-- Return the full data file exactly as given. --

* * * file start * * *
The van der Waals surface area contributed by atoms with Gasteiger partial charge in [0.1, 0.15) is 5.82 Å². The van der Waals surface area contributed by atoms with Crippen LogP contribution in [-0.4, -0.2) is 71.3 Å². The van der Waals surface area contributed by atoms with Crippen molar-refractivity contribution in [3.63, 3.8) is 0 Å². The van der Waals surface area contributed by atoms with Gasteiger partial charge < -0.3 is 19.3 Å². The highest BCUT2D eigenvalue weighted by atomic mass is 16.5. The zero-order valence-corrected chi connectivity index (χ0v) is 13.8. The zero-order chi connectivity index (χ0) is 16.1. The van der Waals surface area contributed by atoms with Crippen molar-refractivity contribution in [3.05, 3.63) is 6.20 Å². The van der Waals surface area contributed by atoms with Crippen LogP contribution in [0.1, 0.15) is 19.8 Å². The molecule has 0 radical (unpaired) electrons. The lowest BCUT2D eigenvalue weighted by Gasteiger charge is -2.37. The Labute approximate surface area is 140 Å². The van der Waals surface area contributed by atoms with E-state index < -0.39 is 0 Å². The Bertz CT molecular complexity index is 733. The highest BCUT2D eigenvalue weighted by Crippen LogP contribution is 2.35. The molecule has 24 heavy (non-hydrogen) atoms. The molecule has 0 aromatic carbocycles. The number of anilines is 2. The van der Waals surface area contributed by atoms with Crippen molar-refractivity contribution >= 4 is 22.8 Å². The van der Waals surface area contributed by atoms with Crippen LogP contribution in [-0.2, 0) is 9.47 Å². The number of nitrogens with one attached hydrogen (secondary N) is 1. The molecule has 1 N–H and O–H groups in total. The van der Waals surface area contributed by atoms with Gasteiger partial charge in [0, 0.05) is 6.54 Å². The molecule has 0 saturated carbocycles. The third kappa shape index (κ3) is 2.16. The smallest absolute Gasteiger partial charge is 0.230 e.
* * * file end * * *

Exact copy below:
The van der Waals surface area contributed by atoms with Gasteiger partial charge in [0.1, 0.15) is 5.82 Å². The van der Waals surface area contributed by atoms with Crippen LogP contribution in [-0.4, -0.2) is 71.3 Å². The van der Waals surface area contributed by atoms with Crippen molar-refractivity contribution in [3.63, 3.8) is 0 Å². The van der Waals surface area contributed by atoms with Gasteiger partial charge < -0.3 is 19.3 Å². The highest BCUT2D eigenvalue weighted by atomic mass is 16.5. The zero-order valence-corrected chi connectivity index (χ0v) is 13.8. The zero-order chi connectivity index (χ0) is 16.1. The van der Waals surface area contributed by atoms with Crippen molar-refractivity contribution in [3.05, 3.63) is 6.20 Å². The van der Waals surface area contributed by atoms with Crippen LogP contribution in [0.1, 0.15) is 19.8 Å². The molecule has 0 radical (unpaired) electrons. The lowest BCUT2D eigenvalue weighted by Gasteiger charge is -2.37. The Labute approximate surface area is 140 Å². The van der Waals surface area contributed by atoms with E-state index < -0.39 is 0 Å². The Bertz CT molecular complexity index is 733. The highest BCUT2D eigenvalue weighted by Crippen LogP contribution is 2.35. The molecule has 24 heavy (non-hydrogen) atoms. The molecule has 0 aromatic carbocycles. The number of anilines is 2. The van der Waals surface area contributed by atoms with Crippen molar-refractivity contribution >= 4 is 22.8 Å². The van der Waals surface area contributed by atoms with Crippen LogP contribution in [-0.2, 0) is 9.47 Å². The number of nitrogens with one attached hydrogen (secondary N) is 1. The molecule has 1 N–H and O–H groups in total. The van der Waals surface area contributed by atoms with Gasteiger partial charge in [0, 0.05) is 6.54 Å². The molecule has 0 saturated carbocycles. The third kappa shape index (κ3) is 2.16. The smallest absolute Gasteiger partial charge is 0.230 e.